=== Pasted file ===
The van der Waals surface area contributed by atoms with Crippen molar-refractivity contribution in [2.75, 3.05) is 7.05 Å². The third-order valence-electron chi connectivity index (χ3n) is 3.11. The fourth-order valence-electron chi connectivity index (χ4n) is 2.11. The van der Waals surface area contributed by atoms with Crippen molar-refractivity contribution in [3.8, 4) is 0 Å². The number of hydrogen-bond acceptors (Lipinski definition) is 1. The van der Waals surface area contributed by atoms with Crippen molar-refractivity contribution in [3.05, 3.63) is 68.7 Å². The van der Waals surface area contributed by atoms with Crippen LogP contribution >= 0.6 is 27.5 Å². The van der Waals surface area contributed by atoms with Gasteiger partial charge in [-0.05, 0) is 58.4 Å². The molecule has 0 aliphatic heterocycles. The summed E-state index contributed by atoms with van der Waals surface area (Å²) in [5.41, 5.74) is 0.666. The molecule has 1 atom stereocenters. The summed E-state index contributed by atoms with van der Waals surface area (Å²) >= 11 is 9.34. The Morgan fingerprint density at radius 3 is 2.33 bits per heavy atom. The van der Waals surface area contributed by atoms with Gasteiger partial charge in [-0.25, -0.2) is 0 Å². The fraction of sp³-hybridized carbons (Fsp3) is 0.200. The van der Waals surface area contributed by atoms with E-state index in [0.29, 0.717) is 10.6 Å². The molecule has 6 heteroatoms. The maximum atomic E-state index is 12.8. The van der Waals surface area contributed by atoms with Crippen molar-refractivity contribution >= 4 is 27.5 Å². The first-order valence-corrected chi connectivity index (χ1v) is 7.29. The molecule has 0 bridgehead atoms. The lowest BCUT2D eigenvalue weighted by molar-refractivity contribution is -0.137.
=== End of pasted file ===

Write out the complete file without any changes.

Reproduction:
The van der Waals surface area contributed by atoms with Crippen molar-refractivity contribution in [2.75, 3.05) is 7.05 Å². The third-order valence-electron chi connectivity index (χ3n) is 3.11. The fourth-order valence-electron chi connectivity index (χ4n) is 2.11. The van der Waals surface area contributed by atoms with Crippen molar-refractivity contribution in [3.8, 4) is 0 Å². The number of hydrogen-bond acceptors (Lipinski definition) is 1. The van der Waals surface area contributed by atoms with Crippen molar-refractivity contribution in [3.05, 3.63) is 68.7 Å². The van der Waals surface area contributed by atoms with Crippen LogP contribution >= 0.6 is 27.5 Å². The van der Waals surface area contributed by atoms with Gasteiger partial charge in [-0.05, 0) is 58.4 Å². The molecule has 0 aliphatic heterocycles. The summed E-state index contributed by atoms with van der Waals surface area (Å²) in [5.41, 5.74) is 0.666. The molecule has 1 atom stereocenters. The summed E-state index contributed by atoms with van der Waals surface area (Å²) >= 11 is 9.34. The Morgan fingerprint density at radius 3 is 2.33 bits per heavy atom. The van der Waals surface area contributed by atoms with Gasteiger partial charge in [-0.25, -0.2) is 0 Å². The fraction of sp³-hybridized carbons (Fsp3) is 0.200. The van der Waals surface area contributed by atoms with E-state index in [0.29, 0.717) is 10.6 Å². The molecule has 6 heteroatoms. The maximum atomic E-state index is 12.8. The van der Waals surface area contributed by atoms with Crippen molar-refractivity contribution >= 4 is 27.5 Å². The first-order valence-corrected chi connectivity index (χ1v) is 7.29. The molecule has 0 bridgehead atoms. The lowest BCUT2D eigenvalue weighted by molar-refractivity contribution is -0.137.